% perl -Mstrict=subs -c

[...]

^D

Bareword "people" not allowed while "strict subs" in use at - line 4.

Bareword "then" not allowed while "strict subs" in use at - line 1.

Bareword "rings" not allowed while "strict subs" in use at - line 3.

[...]

- had compilation errors.

Just as use strict 'vars' expects variables either to be declared lexical or used fully qualified, use strict 'subs' expects subroutines either to be declared prior to being referenced as barewords, or called using explicit subroutine invocation syntax.

It is not a compilation error to call a subroutine that hasn't been defined. Perl is permissive enough to let you define subroutines at run time, so it's impossible to say at compilation time that a subroutine is missing.

Here are examples of the effect of use strict 'subs'on calling a subroutine with no arguments:


outgrabe;    # ok only if sub outgrabe has already appeared

outgrabe();  # ok

&outgrabe;   # ok

&outgrabe(); # ok

There is no such restriction on method calls; when Perl sees -> followed by an identifier or simple scalar it knows that it must be a method call regardless of whether it has seen its declaration yet or not.

If for some reason you want to call a subroutine without parentheses before Perl has seen its declaration, you can put a forward declaration of that subroutine earlier than the call, like so:


sub outgrabe;   # No code body

# [...]

outgrabe;

Now the Perl compiler knows that outgrabe is a subroutine call. It doesn't need to have seen the code for that subroutine because while it's compiling it just needs to know how to interpret each token it finds in the source. As long as the code for outgrabe exists by the time the Perl run time system reaches the last line everything will be fine.[3]

[3] Provided that, if either the forward declaration or the real declaration of the subroutine uses a subroutine prototype, both use the same prototype.

Alternatively, just as variables can be snuck past use strict 'vars' with use vars, Perl can be persuaded to refrain from complaining about barewords if you claim that they're subroutines-to-be with use subs:


use subs qw(outgrabe);

# [...]

outgrabe;

no strict 'subs'the opposite of use strict 'subs'is referred to in Perl as "poetry mode," for reasons that should now be plain. It interprets any bareword that doesn't look like a subroutine call as a string, as though it had quotes around it.

5.3.3 use strict 'refs'

If you're expecting consistency, you've come to the wrong language. strict is billed as a pragma, a module that affects the compilation of a program. But use strict 'refs' takes effect at run time, so we can't say that it prohibits code containing symbolic references; what Perl does instead is to issue a fatal exception when it tries to execute such a reference. However, here's the puzzle: Until Perl 5, symbolic references were the only ways of referring to things indirectly. So why the hard line? Let's look closer.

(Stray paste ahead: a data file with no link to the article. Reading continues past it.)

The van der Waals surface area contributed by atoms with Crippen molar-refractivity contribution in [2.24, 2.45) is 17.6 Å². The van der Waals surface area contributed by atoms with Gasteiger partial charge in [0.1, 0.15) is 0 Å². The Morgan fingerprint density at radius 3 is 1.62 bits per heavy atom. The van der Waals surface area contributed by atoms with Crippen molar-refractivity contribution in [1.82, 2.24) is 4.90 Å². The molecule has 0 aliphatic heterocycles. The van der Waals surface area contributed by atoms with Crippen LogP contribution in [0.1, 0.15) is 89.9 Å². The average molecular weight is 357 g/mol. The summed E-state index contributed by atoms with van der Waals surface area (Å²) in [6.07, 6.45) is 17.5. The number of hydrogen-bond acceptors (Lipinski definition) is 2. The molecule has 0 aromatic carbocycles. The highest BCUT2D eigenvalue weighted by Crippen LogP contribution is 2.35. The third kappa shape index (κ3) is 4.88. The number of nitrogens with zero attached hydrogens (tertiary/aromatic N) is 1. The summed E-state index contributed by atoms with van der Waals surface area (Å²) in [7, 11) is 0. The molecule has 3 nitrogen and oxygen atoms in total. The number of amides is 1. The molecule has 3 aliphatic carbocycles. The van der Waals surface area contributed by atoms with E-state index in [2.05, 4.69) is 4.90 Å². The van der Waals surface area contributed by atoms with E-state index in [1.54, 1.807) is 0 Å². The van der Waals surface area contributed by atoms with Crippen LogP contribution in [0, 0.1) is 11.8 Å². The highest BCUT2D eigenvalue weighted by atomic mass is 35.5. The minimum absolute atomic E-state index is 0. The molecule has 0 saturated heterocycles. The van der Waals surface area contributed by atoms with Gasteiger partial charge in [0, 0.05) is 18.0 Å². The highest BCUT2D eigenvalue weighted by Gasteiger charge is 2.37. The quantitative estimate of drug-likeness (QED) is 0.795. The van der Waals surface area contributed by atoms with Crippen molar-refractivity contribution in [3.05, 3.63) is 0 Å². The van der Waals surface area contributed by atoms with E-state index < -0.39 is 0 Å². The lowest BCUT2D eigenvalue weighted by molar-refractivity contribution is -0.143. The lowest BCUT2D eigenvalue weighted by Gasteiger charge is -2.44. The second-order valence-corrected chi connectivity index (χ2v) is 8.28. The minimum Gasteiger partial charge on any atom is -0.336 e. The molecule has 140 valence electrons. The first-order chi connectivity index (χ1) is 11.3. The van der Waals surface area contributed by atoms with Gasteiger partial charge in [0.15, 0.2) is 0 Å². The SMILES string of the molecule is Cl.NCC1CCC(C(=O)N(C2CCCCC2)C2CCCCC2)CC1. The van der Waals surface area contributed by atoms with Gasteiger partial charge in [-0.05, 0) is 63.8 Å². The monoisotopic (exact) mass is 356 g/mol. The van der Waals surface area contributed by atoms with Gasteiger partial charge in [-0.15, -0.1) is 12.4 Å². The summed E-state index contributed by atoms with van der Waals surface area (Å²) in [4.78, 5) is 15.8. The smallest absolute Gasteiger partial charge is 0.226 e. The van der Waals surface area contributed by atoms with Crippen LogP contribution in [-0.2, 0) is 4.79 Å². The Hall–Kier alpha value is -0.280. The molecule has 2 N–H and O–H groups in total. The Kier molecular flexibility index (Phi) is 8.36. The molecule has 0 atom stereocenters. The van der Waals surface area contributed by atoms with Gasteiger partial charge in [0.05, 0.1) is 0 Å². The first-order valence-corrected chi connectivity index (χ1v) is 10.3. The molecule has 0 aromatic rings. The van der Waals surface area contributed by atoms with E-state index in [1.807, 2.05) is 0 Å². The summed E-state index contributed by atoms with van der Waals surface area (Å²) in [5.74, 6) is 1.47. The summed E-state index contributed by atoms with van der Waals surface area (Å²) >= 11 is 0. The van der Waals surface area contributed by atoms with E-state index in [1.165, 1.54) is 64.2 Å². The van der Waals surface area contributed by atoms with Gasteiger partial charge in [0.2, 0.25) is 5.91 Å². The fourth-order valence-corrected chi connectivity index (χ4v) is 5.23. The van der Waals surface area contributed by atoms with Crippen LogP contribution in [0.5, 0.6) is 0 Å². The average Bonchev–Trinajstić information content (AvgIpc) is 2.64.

This question appears on Perl newsgroups so often that it should have its own song: How can I access a variable whose name I have in another variable? The questioner is developing something along the lines of:


my %names_of_badges;  # Keys: badge numbers. Values: names.

my %names_of_users;   # Keys: usernames. Values: names.

print "Lookup by (b)adge or (u)sername? ";

chomp(my $answer = <STDIN>);

my $choice = ($answer =~ /^b/ ? "badges" : "users");

# How do I get at %"names_of_$choice"???

The answer to the question is, "Don't try." The way to do what this code is really attempting to accomplish is either with a hash, a "hard" reference, or both.

The questioner is thinking that having formed a string equal to the name of the hash they want to access, they must have nearly solved the problem. And with a symbolic reference, they would be right. But symbolic references have several problems. One is that they only work on package variables, so there's no way to access the lexical hashes in the example above using symbolic references.

Another, and more important problem is that they're the wrong approach. If you want to get at one of two possible hashes you shouldn't do it using an accessorin this case, the string containing the hash namewhose possible values span the entire universe of strings. One typo and your program is toast. The proper solution is to make a hard reference to each original hash, so that now you just have to choose between the two references. I'll show examples of this in Section 6.2.13.

So symbolic references are bad, but they were all we had in Perl 4. Now that we no longer need to use themsave for mostly esoteric purposes I'll touch on laterwe use strict 'refs' to ensure that we don't put in any by accident. Symbolic references are also used for manipulating the symbol table, and there are better ways to do that if that's what you have in mind.

5.3.4 use strict 'DWIM'

No, there really isn't a pragma to "Do What I Mean" with strictness. But if you put that statement in, Perl will not complain, because it just silently ignores any type of strictness you request that it doesn't know about.[4] It's better to say use strict and get every kind of strictness than to try selectively enabling only the ones you think you need; one day, you, like, I, will type use strict 'sbus' by accident. I'll talk about how to turn off ones that get in your way in Section 5.5.

[4] Unless you're using Perl 5.8.1 or later, wherein this has been fixed.